Bunnell was nice enough to take the Texanist’s call and was happy to talk about his experience with the mystery lights. He also talked about the Texanist’s experience with the lights. And eventually the Texanist remembered why he had called and we talked a little bit about your own recent experience.

Before the conversation with Bunnell, the Texanist was, he’ll admit, ready to give you a bit of a tongue lashing for what he considered to be an overly apathetic reaction to having successfully witnessed one of the great West Texas road trip rites of passage. After the conversation with Bunnell, however, the Texanist is more understanding of your response. Despite what you were told by your host, Bunnell, after the Texanist relayed the details of your sighting, figures that what you likely viewed were the headlights of cars traveling on U.S. Highway 67, which runs between Marfa and Presidio, and not the actual lights. “The actual lights are a rare occurrence,” Bunnell said. “If you really want to see them, you have to be very patient.”

Bunnell’s research bears this out. According to his long-term studies, a full 97 percent of what people think are “Marfa Lights” are the result of explainable sources. The unmysterious culprits include vehicle headlights, train lights, ranch lights, low-flying aircraft, Air Force blimps, satellites, stars, lightning, sprites (a type of lightning), trash fires, brush fires, oil fires, fireworks, fireflies, lights from nighttime work, and folks horsing around. Sightings of a number of these things, save for the blimps, fireworks, fireflies, sprites, and stars, could, the Texanist would guess, leave a person underwhelmed.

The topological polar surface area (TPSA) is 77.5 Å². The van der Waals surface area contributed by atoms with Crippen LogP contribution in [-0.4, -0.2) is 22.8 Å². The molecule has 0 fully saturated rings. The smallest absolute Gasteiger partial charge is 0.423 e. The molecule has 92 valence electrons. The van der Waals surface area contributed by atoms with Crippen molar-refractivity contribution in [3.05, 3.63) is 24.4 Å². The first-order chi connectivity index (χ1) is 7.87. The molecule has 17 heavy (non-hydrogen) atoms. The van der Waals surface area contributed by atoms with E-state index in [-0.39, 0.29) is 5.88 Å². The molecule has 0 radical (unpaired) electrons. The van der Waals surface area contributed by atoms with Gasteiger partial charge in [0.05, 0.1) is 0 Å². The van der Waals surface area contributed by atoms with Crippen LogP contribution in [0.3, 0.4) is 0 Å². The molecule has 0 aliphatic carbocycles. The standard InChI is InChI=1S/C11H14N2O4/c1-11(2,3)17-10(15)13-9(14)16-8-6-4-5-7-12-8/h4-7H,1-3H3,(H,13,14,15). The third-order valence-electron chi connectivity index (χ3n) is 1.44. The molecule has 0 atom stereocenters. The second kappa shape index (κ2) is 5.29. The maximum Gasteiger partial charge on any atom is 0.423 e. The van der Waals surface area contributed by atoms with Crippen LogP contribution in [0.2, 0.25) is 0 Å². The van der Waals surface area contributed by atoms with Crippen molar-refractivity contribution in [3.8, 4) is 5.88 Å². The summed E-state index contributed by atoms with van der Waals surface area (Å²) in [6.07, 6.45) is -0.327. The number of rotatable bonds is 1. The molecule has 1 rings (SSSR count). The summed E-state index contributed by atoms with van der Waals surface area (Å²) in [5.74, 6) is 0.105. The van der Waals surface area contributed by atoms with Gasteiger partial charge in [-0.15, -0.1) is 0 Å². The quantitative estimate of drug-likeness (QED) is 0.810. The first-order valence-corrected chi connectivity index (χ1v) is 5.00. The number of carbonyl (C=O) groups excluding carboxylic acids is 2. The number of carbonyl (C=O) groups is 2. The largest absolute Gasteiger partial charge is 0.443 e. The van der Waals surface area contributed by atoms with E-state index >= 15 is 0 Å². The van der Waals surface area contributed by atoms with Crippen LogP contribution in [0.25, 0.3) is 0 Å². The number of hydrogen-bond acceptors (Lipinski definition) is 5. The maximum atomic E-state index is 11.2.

Do you think there’s a chance that your host was mistaken? Or just pulling your leg?

Mr. Bunnell, in his chat with the Texanist, recounted his first sighting, which occurred when he was just a young boy, maybe four or five years old. His granddad took him out to see the mysterious Marfa Lights one evening and they did indeed end up seeing some lights. But Bunnell didn’t recall the experience as being mind-blowing and thinks now that what he saw that night were probably just car lights.

Years later, though, in 2000, he took his wife out to the viewing area east of Marfa to look for the lights, and they were treated to an amazing show. “These were definitely not car lights,” he said. “I was blown away.”

Despite having never personally laid his peepers on them, the Texanist would expect an actual sighting of the actual Marfa Lights to elicit a response similar to this.

The Texanist doesn’t want to disappoint you any more than you are already disappointed, but he is of the mind that what you saw was something other than the real deal. Thus, your underwhelmed response to whatever it was that you witnessed is perfectly understandable. And forgiven.

Thanks for the candid letter, and better luck next time.

Have a question for the Texanist? He’s always available here. Be sure to tell him where you’re from.